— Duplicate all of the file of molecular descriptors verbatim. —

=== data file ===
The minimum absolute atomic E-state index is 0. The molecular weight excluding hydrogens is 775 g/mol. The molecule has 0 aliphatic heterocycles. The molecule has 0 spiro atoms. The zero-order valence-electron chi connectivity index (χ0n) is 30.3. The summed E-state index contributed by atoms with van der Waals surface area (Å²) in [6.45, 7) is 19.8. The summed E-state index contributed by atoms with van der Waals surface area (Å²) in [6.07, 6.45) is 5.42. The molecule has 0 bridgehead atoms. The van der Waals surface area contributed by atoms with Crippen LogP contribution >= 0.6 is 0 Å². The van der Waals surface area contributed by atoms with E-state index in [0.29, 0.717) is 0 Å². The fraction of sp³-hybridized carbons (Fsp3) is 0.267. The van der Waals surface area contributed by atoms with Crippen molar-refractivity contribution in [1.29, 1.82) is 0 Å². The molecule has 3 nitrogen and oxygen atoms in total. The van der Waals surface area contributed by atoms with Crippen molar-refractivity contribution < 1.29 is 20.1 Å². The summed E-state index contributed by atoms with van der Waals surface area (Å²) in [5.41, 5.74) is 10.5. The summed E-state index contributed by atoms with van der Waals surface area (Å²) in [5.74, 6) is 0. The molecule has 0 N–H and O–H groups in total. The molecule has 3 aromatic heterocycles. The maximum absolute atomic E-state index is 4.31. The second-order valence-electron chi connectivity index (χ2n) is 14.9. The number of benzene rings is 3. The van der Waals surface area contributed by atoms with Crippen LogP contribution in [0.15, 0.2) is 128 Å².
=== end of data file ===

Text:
The minimum absolute atomic E-state index is 0. The molecular weight excluding hydrogens is 775 g/mol. The molecule has 0 aliphatic heterocycles. The molecule has 0 spiro atoms. The zero-order valence-electron chi connectivity index (χ0n) is 30.3. The summed E-state index contributed by atoms with van der Waals surface area (Å²) in [6.45, 7) is 19.8. The summed E-state index contributed by atoms with van der Waals surface area (Å²) in [6.07, 6.45) is 5.42. The molecule has 0 bridgehead atoms. The van der Waals surface area contributed by atoms with Crippen LogP contribution >= 0.6 is 0 Å². The van der Waals surface area contributed by atoms with E-state index in [0.29, 0.717) is 0 Å². The fraction of sp³-hybridized carbons (Fsp3) is 0.267. The van der Waals surface area contributed by atoms with Crippen molar-refractivity contribution in [1.29, 1.82) is 0 Å². The molecule has 3 nitrogen and oxygen atoms in total. The van der Waals surface area contributed by atoms with Crippen molar-refractivity contribution < 1.29 is 20.1 Å². The summed E-state index contributed by atoms with van der Waals surface area (Å²) in [5.41, 5.74) is 10.5. The summed E-state index contributed by atoms with van der Waals surface area (Å²) in [5.74, 6) is 0. The molecule has 0 N–H and O–H groups in total. The molecule has 3 aromatic heterocycles. The maximum absolute atomic E-state index is 4.31. The second-order valence-electron chi connectivity index (χ2n) is 14.9. The number of benzene rings is 3. The van der Waals surface area contributed by atoms with Crippen LogP contribution in [0.15, 0.2) is 128 Å².